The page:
22 September 2008

JSF stands for... "Just a Stupid F*$kUp"?

Now that the F35 is all over the news, the questions start to mount about how much of the weapon is hype and how much is hope and how much is actual performance.
A recent Reuters report was focused on the criticisms that appeared in the Australian press. That particular criticism, based on what was essentially a large-scale logistics exercise (refueling and rearming over huge Pacific Ocean distances) was mostly unfounded.

Since then however, additional criticisms have started to surface.

That recent Reuters report included the following
Wheeler and Sprey tarred the F-35 as a 'dog,' calling it overweight, underpowered and, with a payload of only two 2,000-pound bombs in its bomb bay, 'hardly a first-class bomber either.'
As a close-support attack aircraft, they wrote it is too fast to see the tactical targets it is shooting at; too delicate and flammable to withstand ground fire; and lacking the 'endurance' to loiter usefully over friendly ground forces for sustained periods.

Additionally, we get this report from Ares, over at Aviation Week, which notes that the standard config in which the JSF will be flown includes only 2 AAMs, so if the enemy send up 4 fighters, you get a chance to test your getaway speed...
Maj. Richard Koch, chief of USAF Air Combat Command’s advanced air dominance branch, stated last week: “I wake up in a cold sweat at the thought of the F-35 going in with only two air-dominance weapons.”

Now, while those criticisms might seem a bit harsh, one question might be "Exactly what armament does this $299 beeeel-lion white elephant carry?"

According the that bastion of quality data, Wikipedia:
The F-35 includes a GAU-22/A four-barrel 25mm cannon. The Cannon will be mounted internally with 180 rounds in the F-35A and fitted as an external pod with 220 rounds in the F-35B and F-35.
Internally (current planned weapons for integration), up to two air-to-air missiles and two air-to-ground weapons (up to two 2,000lb bombs in A and C models; two 1,000lb bombs in the B model) in the bomb bay.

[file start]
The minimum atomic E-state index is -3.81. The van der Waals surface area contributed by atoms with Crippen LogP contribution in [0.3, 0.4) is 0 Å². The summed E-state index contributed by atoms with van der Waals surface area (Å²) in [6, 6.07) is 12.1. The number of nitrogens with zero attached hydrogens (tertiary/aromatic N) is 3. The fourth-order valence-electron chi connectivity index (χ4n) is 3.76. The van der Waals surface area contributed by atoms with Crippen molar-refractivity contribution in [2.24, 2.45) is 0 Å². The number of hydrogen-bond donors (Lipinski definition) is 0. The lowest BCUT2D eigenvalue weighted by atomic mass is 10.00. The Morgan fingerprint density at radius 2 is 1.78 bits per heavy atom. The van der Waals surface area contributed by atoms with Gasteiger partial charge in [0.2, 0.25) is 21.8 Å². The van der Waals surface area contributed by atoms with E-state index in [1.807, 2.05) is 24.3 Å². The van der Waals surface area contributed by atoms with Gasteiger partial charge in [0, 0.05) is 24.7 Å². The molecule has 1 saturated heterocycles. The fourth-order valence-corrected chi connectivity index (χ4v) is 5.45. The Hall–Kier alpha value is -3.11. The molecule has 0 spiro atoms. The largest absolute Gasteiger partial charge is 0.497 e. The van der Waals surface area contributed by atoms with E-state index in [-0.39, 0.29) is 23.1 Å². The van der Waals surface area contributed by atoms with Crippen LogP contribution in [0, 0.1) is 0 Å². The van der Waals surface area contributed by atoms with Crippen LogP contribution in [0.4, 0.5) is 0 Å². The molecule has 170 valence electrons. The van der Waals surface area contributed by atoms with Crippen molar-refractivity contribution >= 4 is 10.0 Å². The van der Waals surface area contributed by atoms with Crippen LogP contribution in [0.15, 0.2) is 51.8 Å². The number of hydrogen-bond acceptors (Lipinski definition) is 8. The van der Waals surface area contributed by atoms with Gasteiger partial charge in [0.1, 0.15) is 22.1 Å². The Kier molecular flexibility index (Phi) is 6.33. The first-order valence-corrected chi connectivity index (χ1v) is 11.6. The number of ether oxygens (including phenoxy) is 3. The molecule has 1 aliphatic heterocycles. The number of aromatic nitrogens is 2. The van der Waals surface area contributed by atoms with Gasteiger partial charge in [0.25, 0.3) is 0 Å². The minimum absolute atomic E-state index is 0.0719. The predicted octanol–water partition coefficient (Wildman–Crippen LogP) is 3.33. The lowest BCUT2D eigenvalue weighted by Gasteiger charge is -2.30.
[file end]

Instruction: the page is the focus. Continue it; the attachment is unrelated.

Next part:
So we think it does, in fact, carry 2 AAMs, 2 air-to-ground bombs, and bunch of rounds in a cannon, plus whatever performance-impeding weapons can be bolted on outside. Not great. After all, having a "fighter" that can't fight isn't that useful.

The Air Force has trotted out all the right talking heads to say all the right things about how the JSF is supposed to be the best aircraft of all time. The media have been buried under press releases for a while now.

Perhaps the best head-scratching moments on this have come from the press releases from LockMart themselves:
U.S. Air Force analyses show the Lockheed Martin F-35 Lightning II is at least 400 percent more effective in air-to-air combat capability than the best fighters currently available in the international market.

So we expect the F16 to have a roughly 2-to-1 exchange ratio in air-to-air combat, as a planning factor, and expect better because US pilots are typically so much better than everyone else's.
Which means 2-to-1 times 400%, and the JSF should have an 8-to-1 exchange ratio in air-to-air combat. That's a neat trick with only 2 AAMs and 180 rounds of ammo.

The conventional version of the F-35 has 9g capability and matches the turn rates of the F-16 and F/A-18.

Great. 9g, huh? Comforting to know that we can crush our pilots to death faster and more efficiently than other aircraft, while turning at the same rate.

More importantly, in a combat load, with all fuel, targeting sensor pods and weapons carried internally, the F-35's aerodynamic performance far exceeds all legacy aircraft equipped with a similar capability.

I guess that's fine if we're fighting legacy aircraft. But unless the Americans are strafing Aruba and facing the Dutch fleet of F16s, we might want to worry less about legacy aircraft and more about what's coming next.

Three F-35 variants derived from a common design, developed together and using the same sustainment infrastructure worldwide will replace at least 13 types of aircraft for 11 nations initially, making the Lightning II the most cost-effective fighter program in history.
my emphasis

Somehow, I'm doubting that.

By: Widow 6-7

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